Small But Mighty: Getting The Most From Exit Tickets

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As educators, we continually seek efficient and effective ways to enhance learning. One powerful but perhaps overlooked tool is the humble exit ticket. This simple piece of paper (or digital equivalent) has the potential to help us gauge student understanding, improve our instructional decision making and drive continuous improvement. In this post, we recap what exit tickets are, explain why they are valuable to teachers and discuss implementation strategies. If exit tickets have departed from your teacher toolbox, perhaps now is the time to re-subscribe. 

Understanding Exit Tickets

Exit tickets are mini-assessments, often but not always given to students at the end of a lesson or learning episode. Usually, one or two questions or prompts are designed to offer a quick snapshot of student comprehension. Exit tickets don鈥檛 necessarily measure learning – as learning happens over time – and we must bear that in mind when acting on the data we gather. However, they do provide useful feedback for both teachers and students. Numerous educational researchers, including prominent figures such as Dylan Wiliam, Rick Stiggins, and Kate Jones, have extensively discussed formative assessment practices, encompassing exit ticket use. Their work is recommended for anyone interested in a deeper exploration of the research supporting the effectiveness of exit tickets.

Why Are Exit Tickets So Powerful?

1. In The Moment Feedback: Exit tickets offer a snapshot of student understanding, enabling educators to identify gaps in comprehension in real-time. This instant feedback allows for just-in-time adjustments to teaching strategies.

2. Informing Instructional Planning: By collecting data from exit tickets, teachers can tailor future lessons to address any identified areas of difficulty, ensuring that curriculum delivery aligns with students’ needs.

3. Student Reflection: Exit tickets can encourage self-reflection among students. They allow students to assess their understanding, fostering a sense of accountability for their learning.

4. Engagement and Participation: The anticipation of an exit ticket encourages active participation throughout the lesson, as students know they will be required to demonstrate their understanding.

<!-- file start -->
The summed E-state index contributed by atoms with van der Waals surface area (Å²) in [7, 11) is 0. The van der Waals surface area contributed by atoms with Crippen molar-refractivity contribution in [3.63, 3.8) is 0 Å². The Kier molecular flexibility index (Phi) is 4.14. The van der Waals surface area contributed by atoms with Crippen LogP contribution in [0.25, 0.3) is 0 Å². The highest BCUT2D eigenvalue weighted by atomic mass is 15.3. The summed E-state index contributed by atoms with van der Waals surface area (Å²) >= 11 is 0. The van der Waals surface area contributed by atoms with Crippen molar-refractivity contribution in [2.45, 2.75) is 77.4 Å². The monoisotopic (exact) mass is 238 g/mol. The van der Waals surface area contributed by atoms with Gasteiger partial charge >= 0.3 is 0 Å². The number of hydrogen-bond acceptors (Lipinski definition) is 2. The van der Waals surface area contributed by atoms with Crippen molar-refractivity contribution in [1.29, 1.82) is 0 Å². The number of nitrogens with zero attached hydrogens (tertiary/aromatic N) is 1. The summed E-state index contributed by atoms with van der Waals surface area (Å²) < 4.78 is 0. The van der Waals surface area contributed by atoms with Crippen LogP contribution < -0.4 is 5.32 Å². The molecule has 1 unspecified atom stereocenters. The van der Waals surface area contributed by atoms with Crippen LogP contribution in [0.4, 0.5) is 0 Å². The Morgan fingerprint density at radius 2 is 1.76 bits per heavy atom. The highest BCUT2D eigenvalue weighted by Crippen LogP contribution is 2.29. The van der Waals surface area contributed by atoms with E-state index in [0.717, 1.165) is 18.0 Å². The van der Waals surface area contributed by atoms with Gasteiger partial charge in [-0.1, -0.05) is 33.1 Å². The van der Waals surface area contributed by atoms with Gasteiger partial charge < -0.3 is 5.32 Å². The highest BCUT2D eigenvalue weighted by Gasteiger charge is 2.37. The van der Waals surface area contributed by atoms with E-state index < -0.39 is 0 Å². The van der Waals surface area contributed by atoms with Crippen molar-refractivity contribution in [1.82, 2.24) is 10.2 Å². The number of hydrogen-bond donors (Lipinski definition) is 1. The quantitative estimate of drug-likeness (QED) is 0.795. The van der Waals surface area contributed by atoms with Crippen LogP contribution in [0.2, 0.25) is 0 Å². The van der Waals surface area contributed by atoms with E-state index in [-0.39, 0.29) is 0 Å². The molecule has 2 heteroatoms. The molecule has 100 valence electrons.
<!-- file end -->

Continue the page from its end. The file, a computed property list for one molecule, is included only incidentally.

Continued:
5. Checking for Learning: If an earlier formative assessment revealed gaps in knowledge and the teacher took steps to address this, use an exit ticket a day or two later to test that knowledge. In this way, teachers can better understand whether their intervention had the desired result. 

Using Exit Tickets Effectively

1. Clearly Defined Objectives: Write questions centred around the main idea of a learning episode. By ensuring that the exit ticket addresses key concepts, teachers are better positioned to decide their next step. Of course, this necessitates a curriculum that is clearly defined in scope and sequence and requires teachers to have a strong knowledge of the structure and content of the curriculum.

2. Clear Expectations: Communicate the purpose of exit tickets to students. Let them know it is a brief assessment to gauge their understanding and provide feedback for them and you as the teacher. Clarify that it’s not a high-stakes test but rather a tool for continuous improvement.

3. Variety in Question Types: Rotate through different types of exit ticket questions. Mix in multiple-choice, short-answer, and reflective prompts. This variety helps capture different aspects of student understanding and provides a more comprehensive view of their learning.

4. Consistent Implementation: Establish a routine for using exit tickets. Despite the name, it can often be more appropriate to issue exit tickets in the middle of a lesson, ideally when instruction has finished and students are working independently. An effective routine is to print individual tickets on small pieces of paper and distribute these face-down during independent practice. Then, quietly stop the class, ask them to take their ticket, answer it, and place it face down before resuming their independent work. You may put a time limit on this activity – usually no more than 3 or 4 minutes. A routine like this is calm and orderly and avoids rushing at the end of a lesson. Once all the tickets are face down, the teacher can quietly walk around the room and collect them.